The Beautiful Wedding Culture And Traditions Of The Amhara People

Ethiopia, officially the Federal Democratic Republic of Ethiopia, is a country in the Horn of Africa, and is the most populous landlocked country in the world.

It shares borders with Eritrea and Djibouti to the northeast of Somalia.

Ethiopia is traditionally orthodox Christian. Hence it’s normal to have a priest bless a couple on the wedding day. Amhara people have Ethiopia’s lowest average marriage age ever at 14 years old. Women can marry once they turn 14 and the groom may be roughly five years the bride’s senior.

Wedding customs in Ethiopia vary among the diverse tribes of the country, and wedding culture in Ethiopia is the most important expressions of each tribe’s culture.

Amhara people are mostly politically and culturally powerful ethnic groups in the country and their wedding traditions are a unique celebration of their culture.

Here we appreciate the beautiful traditional Amhara wedding and will get you to know their engagement process,.

The Proposal: Amhara weddings typically have three types of ceremony: an Eucharist church marriage, a kin-negotiated civil marriage, or a temporary marriage. The most common marriage for the Amhara people is a kin-negotiated civil marriage. Which is a marriage that can only be entered into between a man and a woman.

After a couple get engaged and want to get married. They let the parents know. The grooms parents meet with his fiancé’s parents.

They discuss a dowry (money brought by a bride to her husband on their marriage) between one another. A dowry is then made. Dowries in the Amhara tradition often consist of either money or animal such as cows, goats or sheeps.

A dowry is also a security measure that the bride-to be is proposed to and taken.

After the proposal stage, the parents discuss methods of paying for the wedding. After everything is discussed, the engagement is celebrated and the wedding is allowed to happen.

Wedding Attire:

The groom and bride wear the Kaba (traditional attires) on the wedding day.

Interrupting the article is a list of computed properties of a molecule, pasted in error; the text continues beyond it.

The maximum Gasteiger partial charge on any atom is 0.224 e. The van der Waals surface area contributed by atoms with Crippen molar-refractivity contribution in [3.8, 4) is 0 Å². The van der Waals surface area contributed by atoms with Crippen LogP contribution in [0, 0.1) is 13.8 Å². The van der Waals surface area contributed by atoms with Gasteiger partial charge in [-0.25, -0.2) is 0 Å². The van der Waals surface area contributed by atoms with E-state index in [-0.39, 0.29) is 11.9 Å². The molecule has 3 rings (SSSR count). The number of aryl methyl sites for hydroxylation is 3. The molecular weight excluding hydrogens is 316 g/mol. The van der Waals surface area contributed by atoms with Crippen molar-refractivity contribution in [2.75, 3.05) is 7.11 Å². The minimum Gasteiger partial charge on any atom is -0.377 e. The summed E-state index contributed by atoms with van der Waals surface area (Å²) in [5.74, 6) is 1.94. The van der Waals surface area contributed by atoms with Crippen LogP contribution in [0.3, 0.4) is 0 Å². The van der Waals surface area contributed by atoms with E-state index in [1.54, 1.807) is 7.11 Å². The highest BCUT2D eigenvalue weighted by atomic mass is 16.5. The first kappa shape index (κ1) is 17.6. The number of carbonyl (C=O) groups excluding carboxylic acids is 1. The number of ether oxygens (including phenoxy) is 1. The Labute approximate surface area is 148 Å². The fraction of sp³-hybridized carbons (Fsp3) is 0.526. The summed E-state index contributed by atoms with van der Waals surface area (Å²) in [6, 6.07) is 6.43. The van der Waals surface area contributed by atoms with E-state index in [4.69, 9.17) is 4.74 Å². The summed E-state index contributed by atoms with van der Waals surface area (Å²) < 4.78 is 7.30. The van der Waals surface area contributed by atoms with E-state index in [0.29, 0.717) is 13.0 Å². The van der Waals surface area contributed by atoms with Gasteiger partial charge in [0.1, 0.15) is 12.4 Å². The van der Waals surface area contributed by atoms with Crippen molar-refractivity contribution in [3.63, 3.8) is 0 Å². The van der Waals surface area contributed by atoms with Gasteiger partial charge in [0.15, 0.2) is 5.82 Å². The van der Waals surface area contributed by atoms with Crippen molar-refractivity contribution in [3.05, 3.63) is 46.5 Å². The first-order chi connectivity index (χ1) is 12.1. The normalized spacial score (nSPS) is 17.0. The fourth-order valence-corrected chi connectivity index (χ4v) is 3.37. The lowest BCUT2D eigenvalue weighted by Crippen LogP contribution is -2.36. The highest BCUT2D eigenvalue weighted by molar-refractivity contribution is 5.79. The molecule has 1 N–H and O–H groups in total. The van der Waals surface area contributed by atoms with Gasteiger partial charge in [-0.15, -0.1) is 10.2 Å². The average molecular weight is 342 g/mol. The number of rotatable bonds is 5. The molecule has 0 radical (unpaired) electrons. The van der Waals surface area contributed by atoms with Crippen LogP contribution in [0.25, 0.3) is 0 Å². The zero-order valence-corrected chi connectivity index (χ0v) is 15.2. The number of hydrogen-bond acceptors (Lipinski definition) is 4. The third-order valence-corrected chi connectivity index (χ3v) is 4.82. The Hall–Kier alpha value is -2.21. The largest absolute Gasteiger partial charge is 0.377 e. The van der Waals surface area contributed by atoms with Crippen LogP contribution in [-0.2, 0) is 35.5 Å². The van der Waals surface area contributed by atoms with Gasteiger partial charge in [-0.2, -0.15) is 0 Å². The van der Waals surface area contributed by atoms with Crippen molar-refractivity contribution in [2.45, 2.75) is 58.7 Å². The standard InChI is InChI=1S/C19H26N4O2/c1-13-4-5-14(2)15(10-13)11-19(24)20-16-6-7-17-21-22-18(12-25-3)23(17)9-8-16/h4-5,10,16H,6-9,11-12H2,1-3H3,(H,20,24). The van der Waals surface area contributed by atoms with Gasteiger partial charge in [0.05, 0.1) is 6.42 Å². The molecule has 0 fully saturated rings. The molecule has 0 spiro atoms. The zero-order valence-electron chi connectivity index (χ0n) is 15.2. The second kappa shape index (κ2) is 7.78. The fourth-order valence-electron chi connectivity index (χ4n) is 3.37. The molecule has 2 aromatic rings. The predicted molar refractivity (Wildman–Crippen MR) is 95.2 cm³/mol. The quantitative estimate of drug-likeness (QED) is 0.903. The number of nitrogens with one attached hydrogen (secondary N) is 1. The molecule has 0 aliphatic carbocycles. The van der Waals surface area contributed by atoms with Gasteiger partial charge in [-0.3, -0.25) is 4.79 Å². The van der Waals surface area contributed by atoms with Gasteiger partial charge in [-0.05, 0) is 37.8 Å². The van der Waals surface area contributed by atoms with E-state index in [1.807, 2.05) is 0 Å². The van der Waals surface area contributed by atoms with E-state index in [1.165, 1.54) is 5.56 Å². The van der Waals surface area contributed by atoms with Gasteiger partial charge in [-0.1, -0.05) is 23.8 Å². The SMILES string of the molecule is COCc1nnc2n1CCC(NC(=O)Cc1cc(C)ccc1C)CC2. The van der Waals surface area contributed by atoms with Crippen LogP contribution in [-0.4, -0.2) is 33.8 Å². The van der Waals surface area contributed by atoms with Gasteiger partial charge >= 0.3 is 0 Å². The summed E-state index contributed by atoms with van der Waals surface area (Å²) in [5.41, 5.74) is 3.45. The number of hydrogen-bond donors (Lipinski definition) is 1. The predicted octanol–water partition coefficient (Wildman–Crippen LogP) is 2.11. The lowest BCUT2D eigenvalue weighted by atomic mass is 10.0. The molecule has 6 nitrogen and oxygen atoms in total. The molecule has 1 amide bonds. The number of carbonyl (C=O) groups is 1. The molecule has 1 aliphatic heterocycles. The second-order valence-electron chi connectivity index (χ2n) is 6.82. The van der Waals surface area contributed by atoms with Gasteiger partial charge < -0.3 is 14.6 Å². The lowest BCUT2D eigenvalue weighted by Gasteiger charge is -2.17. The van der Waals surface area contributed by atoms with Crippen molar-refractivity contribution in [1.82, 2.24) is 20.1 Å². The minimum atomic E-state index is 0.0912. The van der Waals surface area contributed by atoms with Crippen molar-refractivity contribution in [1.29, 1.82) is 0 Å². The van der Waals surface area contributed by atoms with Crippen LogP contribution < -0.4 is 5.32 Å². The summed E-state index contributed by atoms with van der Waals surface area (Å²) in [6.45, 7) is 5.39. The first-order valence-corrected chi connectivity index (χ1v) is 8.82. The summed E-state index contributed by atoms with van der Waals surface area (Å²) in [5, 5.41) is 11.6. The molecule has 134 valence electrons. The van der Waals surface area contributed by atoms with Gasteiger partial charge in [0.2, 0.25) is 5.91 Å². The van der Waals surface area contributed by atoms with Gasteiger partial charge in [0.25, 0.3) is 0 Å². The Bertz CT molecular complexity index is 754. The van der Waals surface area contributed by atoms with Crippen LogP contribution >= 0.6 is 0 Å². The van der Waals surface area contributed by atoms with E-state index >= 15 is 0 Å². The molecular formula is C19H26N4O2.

It is common that most of the brides to wear a white wedding dress and for the groom to wear a suit before covering with the male Kaba as they head to church.

The female guests wear a Habesha Kemis and the Habesha Libs for men. For the bride and the groom it is a tradition for women to wear their best Netela which is a large white cotton scarve.

Couple often go for different designs and colours depending on the taste of the bride and groom, and the theme of the wedding.

The bride also spends several hours’ hair braiding and getting a bridal henna tattoo and gold accessories.

Ceremony:

Telosh is a formal event which is two days before the main wedding. The ceremony is held at the bride’s parents’ home and is celebrated by the bride and groom and their families.

The arrival of the groom is a fundamental part of the Ethiopian wedding ceremony. Before the wedding, he prepares himself with the company of his groomsmen. The Bride gets ready in the morning of the wedding with her bridesmaid in her family home.

The bride’s female guests that is in her house then; go outside singing a traditional song that says they will not let anyone in the house. The groom begs the people to let him in to see his bride to be.

The groom then arrives with his groomsmen where they’ll see everyone waiting including the bride.

The ceremony begins by the couple exchanging rings and cutting the cake and champagne is then is opened.

The bride throws gift parcels filled with sweets to the guests.

Celebrations:

The bride and groom are led by the flower girls, candle girls, groomsmen and bridesmaids while they are singing traditional Ethiopian wedding songs.

Celebrations include the grooms and bride grandparents dressed in traditional clothes. The groom and bride bow down to thank them and lower down to kiss their feet. This is shown as respect and blessings for prosperity and health.

The bride and the groom are seated after they greet all their guests. The couple receive messages from family and friends not in attendance from all over the world.

The couple take pictures with all of their guests and then is led to the stage for their first dance as a married couple.

Food dishes include spicy dishes mainly meat- and vegetable based food are popular at Amhara weddings. Traditionally, guests also eat kiffo which is raw meat.

Popular dishes also include Lamb, chicken, and beef. Pork is not usually consumed. Traditional food including injera, a spongy flatbread. Popular drinks includes  tej, a mead or honey wine, is often served at Amhara weddings.

Eskista is performed at the wedding which is a traditional Ethiopian dance, native to the Amhara region, performed by both men and women usually in a group.

Photo Credit: Getty